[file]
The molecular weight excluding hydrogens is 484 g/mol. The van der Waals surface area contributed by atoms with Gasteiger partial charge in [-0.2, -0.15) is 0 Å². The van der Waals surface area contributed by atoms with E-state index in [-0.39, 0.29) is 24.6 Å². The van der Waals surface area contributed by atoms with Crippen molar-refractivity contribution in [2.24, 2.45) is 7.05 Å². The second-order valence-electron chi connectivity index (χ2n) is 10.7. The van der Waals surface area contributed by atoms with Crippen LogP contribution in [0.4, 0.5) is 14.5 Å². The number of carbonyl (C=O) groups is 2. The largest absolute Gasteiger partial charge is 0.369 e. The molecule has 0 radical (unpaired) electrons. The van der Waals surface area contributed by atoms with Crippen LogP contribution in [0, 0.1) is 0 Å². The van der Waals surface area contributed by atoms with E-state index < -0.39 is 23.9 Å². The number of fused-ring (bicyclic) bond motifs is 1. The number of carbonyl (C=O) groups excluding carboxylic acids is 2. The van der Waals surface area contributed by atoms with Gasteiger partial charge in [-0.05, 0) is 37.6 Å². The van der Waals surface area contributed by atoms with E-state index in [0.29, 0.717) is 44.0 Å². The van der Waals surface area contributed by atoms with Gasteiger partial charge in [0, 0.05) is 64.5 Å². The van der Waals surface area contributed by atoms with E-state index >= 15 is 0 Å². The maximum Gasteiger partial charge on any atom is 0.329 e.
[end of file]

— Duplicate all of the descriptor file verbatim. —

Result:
The molecular weight excluding hydrogens is 484 g/mol. The van der Waals surface area contributed by atoms with Gasteiger partial charge in [-0.2, -0.15) is 0 Å². The van der Waals surface area contributed by atoms with E-state index in [-0.39, 0.29) is 24.6 Å². The van der Waals surface area contributed by atoms with Crippen molar-refractivity contribution in [2.24, 2.45) is 7.05 Å². The second-order valence-electron chi connectivity index (χ2n) is 10.7. The van der Waals surface area contributed by atoms with Crippen LogP contribution in [0.4, 0.5) is 14.5 Å². The number of carbonyl (C=O) groups is 2. The largest absolute Gasteiger partial charge is 0.369 e. The molecule has 0 radical (unpaired) electrons. The van der Waals surface area contributed by atoms with Crippen LogP contribution in [0, 0.1) is 0 Å². The van der Waals surface area contributed by atoms with E-state index < -0.39 is 23.9 Å². The number of fused-ring (bicyclic) bond motifs is 1. The number of carbonyl (C=O) groups excluding carboxylic acids is 2. The van der Waals surface area contributed by atoms with Gasteiger partial charge in [-0.05, 0) is 37.6 Å². The van der Waals surface area contributed by atoms with E-state index in [0.29, 0.717) is 44.0 Å². The van der Waals surface area contributed by atoms with Gasteiger partial charge in [0, 0.05) is 64.5 Å². The van der Waals surface area contributed by atoms with E-state index >= 15 is 0 Å². The maximum Gasteiger partial charge on any atom is 0.329 e.